Emmanuel Macron has called on Russian president Vladimir Putin to safeguard the human rights of gay people in the Russian republic of chechnya after allegations of abuse on the lesbian, gay, bisexual, and transgender (LGBT) community.

During talks with Putin in France, Macron spoke at a news conference of his discussions with the Russian president in Versailles.

"I emphasised to President Putin... how important it is for France to respect all people, all minorities," Macron said.

"We spoke about the cases of LGBT people in Chechnya...

I told President Putin what France is expecting regarding this issue, and we agreed to regularly check on this subject."

Macron revealed that the Russian president had told him of a number of initiatives with the Chechnyan LGBT community, with measures “aimed at establishing the whole truth about the activities of local authorities."

Demonstration in Paris

Before the meeting on Monday 29 May, demonstrators held a banner reading "Stop homophobia in Chechnya” in front of the iconic symbol of France, the Eiffel Tower.

One man spoke to CNN on condition of anonymity, saying that hundreds of gay men were being beaten and tortured in detention centres because of their sexuality.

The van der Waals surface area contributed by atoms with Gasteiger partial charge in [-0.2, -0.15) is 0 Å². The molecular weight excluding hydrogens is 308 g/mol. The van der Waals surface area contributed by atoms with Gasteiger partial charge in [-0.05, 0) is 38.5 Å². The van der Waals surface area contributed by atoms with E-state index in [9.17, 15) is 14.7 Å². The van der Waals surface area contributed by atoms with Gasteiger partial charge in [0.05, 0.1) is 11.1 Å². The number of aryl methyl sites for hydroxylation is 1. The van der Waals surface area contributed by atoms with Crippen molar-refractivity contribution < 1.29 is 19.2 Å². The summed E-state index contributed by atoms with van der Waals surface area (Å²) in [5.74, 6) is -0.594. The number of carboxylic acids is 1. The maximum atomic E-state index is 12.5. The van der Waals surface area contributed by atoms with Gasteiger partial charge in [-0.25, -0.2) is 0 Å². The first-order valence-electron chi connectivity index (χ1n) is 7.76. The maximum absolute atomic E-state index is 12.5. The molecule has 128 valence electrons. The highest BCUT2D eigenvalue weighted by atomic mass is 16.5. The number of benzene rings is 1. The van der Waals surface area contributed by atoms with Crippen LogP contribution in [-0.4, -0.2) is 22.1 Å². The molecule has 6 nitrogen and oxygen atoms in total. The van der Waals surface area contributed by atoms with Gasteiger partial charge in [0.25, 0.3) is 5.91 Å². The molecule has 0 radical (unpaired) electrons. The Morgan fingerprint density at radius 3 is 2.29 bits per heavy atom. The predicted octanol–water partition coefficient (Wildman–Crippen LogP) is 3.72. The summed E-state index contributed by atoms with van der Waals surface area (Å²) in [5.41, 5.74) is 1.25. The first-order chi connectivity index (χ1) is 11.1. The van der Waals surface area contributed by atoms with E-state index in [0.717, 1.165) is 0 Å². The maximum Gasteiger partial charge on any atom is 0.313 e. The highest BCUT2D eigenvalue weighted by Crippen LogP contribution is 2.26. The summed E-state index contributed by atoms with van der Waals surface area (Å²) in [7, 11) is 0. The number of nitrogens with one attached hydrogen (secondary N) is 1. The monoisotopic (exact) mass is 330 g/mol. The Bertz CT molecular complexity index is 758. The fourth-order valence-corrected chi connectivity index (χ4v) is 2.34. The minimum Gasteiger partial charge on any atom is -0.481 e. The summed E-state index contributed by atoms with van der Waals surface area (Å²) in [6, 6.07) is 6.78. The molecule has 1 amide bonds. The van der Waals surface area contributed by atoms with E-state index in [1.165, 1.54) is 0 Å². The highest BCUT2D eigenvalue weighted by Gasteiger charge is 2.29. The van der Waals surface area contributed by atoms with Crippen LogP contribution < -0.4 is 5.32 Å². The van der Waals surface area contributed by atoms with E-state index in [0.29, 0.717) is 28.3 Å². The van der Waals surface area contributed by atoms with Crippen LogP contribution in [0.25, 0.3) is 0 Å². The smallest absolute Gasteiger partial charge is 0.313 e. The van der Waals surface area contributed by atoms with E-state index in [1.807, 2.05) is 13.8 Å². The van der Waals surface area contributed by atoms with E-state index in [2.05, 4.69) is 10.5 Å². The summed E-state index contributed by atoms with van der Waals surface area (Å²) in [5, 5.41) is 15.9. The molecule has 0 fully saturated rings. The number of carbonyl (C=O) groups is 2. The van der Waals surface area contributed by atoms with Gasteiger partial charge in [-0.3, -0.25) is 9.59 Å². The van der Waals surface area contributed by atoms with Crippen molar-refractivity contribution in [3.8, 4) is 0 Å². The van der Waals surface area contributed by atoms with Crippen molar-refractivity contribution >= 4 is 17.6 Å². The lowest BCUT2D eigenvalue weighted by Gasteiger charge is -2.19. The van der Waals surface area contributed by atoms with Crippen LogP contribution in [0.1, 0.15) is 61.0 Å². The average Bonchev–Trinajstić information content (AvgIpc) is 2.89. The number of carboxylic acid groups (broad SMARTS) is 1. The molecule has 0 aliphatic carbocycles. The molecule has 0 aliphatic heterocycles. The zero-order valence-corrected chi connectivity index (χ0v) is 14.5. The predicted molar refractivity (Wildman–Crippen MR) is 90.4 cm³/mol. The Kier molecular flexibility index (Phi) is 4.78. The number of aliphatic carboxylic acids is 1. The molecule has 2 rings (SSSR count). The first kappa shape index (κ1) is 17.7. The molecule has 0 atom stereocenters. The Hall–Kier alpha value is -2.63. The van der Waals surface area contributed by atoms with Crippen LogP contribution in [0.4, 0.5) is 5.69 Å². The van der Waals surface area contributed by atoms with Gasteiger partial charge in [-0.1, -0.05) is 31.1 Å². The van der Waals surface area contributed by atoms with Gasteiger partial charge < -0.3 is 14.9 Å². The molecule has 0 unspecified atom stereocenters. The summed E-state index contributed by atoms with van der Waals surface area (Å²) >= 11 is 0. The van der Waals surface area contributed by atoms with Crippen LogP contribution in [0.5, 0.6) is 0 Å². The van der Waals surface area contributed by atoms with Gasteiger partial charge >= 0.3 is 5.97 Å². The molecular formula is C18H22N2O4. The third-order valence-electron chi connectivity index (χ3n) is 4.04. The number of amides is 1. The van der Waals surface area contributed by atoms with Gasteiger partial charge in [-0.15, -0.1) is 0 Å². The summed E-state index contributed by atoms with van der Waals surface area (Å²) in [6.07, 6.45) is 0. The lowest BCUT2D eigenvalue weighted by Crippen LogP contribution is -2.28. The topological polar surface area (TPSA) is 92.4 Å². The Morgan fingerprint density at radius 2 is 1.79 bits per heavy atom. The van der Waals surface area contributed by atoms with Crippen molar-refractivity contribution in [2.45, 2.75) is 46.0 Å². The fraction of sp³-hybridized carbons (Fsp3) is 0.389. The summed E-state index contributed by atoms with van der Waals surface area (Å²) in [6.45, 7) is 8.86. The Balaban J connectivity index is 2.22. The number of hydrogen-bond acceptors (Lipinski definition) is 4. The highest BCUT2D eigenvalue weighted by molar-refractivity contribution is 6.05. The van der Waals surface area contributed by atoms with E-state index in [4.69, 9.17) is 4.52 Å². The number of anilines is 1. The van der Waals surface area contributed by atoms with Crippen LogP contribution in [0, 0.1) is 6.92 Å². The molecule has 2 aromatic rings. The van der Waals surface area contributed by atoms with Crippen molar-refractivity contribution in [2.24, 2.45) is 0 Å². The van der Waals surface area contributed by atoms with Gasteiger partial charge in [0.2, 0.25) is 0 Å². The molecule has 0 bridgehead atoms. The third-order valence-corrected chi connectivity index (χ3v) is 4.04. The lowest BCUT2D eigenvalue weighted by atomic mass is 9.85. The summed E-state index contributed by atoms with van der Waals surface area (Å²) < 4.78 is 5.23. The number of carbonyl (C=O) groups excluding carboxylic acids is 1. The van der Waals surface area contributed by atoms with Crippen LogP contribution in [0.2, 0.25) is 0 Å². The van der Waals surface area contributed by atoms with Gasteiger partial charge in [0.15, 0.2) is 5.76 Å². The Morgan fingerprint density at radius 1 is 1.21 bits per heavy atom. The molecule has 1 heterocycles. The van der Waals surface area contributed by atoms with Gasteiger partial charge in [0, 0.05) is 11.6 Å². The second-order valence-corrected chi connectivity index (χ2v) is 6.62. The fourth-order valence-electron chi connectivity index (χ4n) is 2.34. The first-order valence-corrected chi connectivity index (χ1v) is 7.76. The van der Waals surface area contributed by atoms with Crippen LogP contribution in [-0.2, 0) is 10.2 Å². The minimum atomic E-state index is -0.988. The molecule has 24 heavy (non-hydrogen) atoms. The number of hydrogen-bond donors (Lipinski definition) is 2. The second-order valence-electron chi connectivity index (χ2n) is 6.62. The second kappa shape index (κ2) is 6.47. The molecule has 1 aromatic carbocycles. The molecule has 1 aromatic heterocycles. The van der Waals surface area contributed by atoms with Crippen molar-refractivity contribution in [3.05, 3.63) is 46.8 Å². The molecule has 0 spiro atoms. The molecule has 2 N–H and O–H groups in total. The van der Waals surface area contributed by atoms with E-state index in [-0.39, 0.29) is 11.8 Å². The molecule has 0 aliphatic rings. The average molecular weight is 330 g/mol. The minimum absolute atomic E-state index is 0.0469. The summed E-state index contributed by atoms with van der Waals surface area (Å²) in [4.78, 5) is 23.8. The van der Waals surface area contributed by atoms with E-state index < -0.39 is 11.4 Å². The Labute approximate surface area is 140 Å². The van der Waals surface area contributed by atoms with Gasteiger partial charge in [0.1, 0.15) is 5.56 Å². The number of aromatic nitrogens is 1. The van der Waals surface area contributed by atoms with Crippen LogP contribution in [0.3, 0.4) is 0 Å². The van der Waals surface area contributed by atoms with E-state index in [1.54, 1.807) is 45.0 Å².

Speaking from a safe house, another Chechen man said: "They started beating me with their fists and feet.

They wanted to get names of my gay friends from me."

He added: "Then they tied wires to my hands and put metal clippers on my ears to electrocute me.”

Gay men are fleeing Chechnya

Claims of persecuting LGBT people in Chechnya has brought widespread condemnation from the international stage. German Chancellor Angela Merkel also sought Putin's assurance that the rights of minorities in Chechnya would be upheld.

Tatiana Vinnichenko from the Russian LGBT Network said that many gay men are fleeing Chechnya. Lithuanian foreign minister, Linas Linkevicius, stated that visas were issued to two gay Chechen men who were "persecuted because of their sexual orientation."

According to independent Russian newspaper, Novaya Gazeta, around 100 men suspected of being gay have been kidnapped as part of a Chechnyan government campaign.

There are also reports that three men have been killed by their captors.

Secretary-General of the Council of Europe (CoE) Thorbjorn Jagland has also spoken out, saying he had been "informed of worrying allegations by some media and Non-Government Organisations (NGOs) about serious human rights violations against LGBT persons in the Chechen Republic of the Russian Federation".

The existence of LGBT people was denied by Alvi Karimov, spokesman for Chechnya's leader, Ramzan Kadyrov, saying that "nobody can detain or harass anyone who is simply not present in the republic".